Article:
If you’re anything like me, you love art. You love it so much, you collect and collect without definite plans of where each piece will go. Commence the gallery wall!
I’ve always shied away from gallery walls for many reasons. Math! Indecisiveness! Incorrect frames! Looking for the right wall! However, I realized that the long wall in the dining room was perfect for some fun. There no longer were those pesky bulkheads in the way! So let’s explore how to fill up a gallery wall in a meaningful and beautiful way.
Keep it cohesive
Selecting the specific art for a gallery wall can be tricky, as there should be continuity throughout it. This can be achieved with several methods.
Framing and layout
Some say that all of the frames should be around the same color. Others recommend that the art itself should be of similar color schemes and styles. Some gallery walls feature an even grid pattern with identical frames throughout. Others love the visual interest of different size frames together. In my book, all of these preferences are valid and depend on your personal style.
I opted for mixing and matching frames. I believe in choosing the best frame for the art itself, not just for Pinterest gallery wall aesthetics. Also, I like odd numbers and a more sculptural feel to gallery walls, so symmetry was not for me. As a result, I found cohesiveness in color. Almost every piece of art has a touch of black in it.
The colors of the art reflected in my gallery wall are other colors in the room and in my home. For example, I have a little pink in every room in my house, so you’ll find pink in the art in this room which happens to be the first room you enter into our home. The blue art speaks to the blue walls in my living room, which are visible at certain angles in my dining room. The greens of the art speak to the many green plants that are around my home. I guess my version of cohesion is a little meta! But, at a micro level, the touch of black in most of the art keeps harmony.
Next, gallery walls can contain all kinds of art! Paintings and art prints are the standard, but don’t sleep on photography! You can buy famous photos or access free ones online. Furthermore, you can print some of your own high quality shots! The photo of my parents included in my gallery wall was taken on a cell phone back in 2010. You don’t necessarily need a high powered DSLR or a professional photographer to do the trick.
Lastly, other sculptures such as clocks, place mats, mirrors, and baskets can be mixed into a gallery wall. Currently, vintage basket gallery walls are popular. I wanted to dip my toe into the trend by buying a set of baskets from At Home. I like them because of the black strips interwoven in the natural wood strips, thus reaffirming the cohesion of my gallery wall. It was a unique style that spoke with the sprinkles of black throughout the room.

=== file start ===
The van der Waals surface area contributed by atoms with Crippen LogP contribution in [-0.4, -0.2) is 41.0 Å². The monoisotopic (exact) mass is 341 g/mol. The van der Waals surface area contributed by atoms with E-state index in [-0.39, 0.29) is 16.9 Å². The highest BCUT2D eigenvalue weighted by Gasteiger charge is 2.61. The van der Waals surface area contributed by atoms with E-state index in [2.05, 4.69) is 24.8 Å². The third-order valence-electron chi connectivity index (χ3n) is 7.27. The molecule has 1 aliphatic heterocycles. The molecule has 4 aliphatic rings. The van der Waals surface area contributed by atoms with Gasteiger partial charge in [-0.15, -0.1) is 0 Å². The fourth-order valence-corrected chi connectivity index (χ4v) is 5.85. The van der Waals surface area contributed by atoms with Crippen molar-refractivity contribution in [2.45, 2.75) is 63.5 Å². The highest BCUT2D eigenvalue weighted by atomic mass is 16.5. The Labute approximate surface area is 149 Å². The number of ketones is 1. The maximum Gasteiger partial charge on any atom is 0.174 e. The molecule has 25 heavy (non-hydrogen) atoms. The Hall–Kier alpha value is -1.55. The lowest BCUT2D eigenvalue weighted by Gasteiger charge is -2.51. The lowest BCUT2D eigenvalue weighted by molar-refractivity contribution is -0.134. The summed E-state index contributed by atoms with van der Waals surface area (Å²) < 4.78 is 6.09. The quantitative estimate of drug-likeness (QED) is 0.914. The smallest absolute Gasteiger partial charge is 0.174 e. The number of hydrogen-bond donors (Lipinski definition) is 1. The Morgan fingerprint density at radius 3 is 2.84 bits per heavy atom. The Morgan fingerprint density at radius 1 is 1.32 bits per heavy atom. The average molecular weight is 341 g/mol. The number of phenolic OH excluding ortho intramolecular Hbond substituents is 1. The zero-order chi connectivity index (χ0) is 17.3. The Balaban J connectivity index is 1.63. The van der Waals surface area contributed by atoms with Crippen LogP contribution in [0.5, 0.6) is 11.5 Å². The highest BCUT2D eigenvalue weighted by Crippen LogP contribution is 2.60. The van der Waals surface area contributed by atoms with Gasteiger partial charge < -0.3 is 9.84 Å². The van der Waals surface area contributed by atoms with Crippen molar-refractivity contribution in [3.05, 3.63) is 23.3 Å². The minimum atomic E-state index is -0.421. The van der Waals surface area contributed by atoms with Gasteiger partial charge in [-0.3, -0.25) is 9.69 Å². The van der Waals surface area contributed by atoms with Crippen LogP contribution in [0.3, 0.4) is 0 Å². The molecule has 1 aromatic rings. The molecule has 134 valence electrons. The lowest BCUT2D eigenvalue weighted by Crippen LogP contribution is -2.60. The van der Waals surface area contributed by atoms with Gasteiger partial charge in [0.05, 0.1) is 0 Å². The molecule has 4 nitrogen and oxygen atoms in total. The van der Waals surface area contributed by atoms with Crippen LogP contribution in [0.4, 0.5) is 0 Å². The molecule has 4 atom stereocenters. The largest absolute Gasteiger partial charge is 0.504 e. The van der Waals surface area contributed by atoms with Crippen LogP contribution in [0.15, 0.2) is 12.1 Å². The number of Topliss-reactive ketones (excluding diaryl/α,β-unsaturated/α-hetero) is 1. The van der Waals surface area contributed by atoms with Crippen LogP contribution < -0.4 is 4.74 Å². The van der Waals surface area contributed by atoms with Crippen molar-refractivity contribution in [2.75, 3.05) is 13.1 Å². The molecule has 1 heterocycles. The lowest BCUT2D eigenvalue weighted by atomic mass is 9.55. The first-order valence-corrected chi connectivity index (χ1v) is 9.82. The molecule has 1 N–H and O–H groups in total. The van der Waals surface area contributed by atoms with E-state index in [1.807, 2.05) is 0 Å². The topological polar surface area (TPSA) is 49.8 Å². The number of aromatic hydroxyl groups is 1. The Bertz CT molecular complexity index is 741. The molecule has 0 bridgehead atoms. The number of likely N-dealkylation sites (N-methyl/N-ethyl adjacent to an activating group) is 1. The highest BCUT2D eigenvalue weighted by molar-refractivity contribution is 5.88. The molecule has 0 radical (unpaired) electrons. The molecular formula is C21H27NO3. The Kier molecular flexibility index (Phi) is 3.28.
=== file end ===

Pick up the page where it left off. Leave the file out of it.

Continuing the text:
Don’t forget about lighting!
Not all gallery walls require lighting, but it’s worthwhile to explore if yours would benefit from one. You may want to highlight a particular piece of art. You may want to highlight the whole wall. It depends on what you want the overall vibe to be and where the wall is located.
Gallery walls located at the end of a dark hallway would benefit from some lighting. True, there is usually one ceiling light in a hallway. However, that light is for seeing where you are walking, not for showcasing art! The light casting down may not reach the gallery wall that you worked so hard to cultivate and hang, so why not add a little more lighting to display it?
My gallery is directly across from a wall of windows, so lighting was optional for me. I chose to add a sconce to add more dimension to the left side of my gallery wall as some of the frames were reading as flat to me. Again, I enjoy that sculptural element.
You don’t need an electrician to hardwire a light for your wall. If you are just experimenting, try the famous puck light trick! It is an easy and inexpensive way to add lighting anywhere. If you like that added light, then you can eventually call an electrician to make lighting your gallery wall more permanent and controllable by a switch.
Finally, no matter what you decide to include in your gallery wall, make sure each piece is meaningful. See, it’s easy to be trendy and accumulate a bunch of baskets to put on a wall, but if you don’t even like baskets, why bother? If you prefer abstract art, no need to get an impressionist painting to put in your gallery to look “cool” or “grown up.” A gallery wall takes time. Don’t waste it on things that do not bring you joy.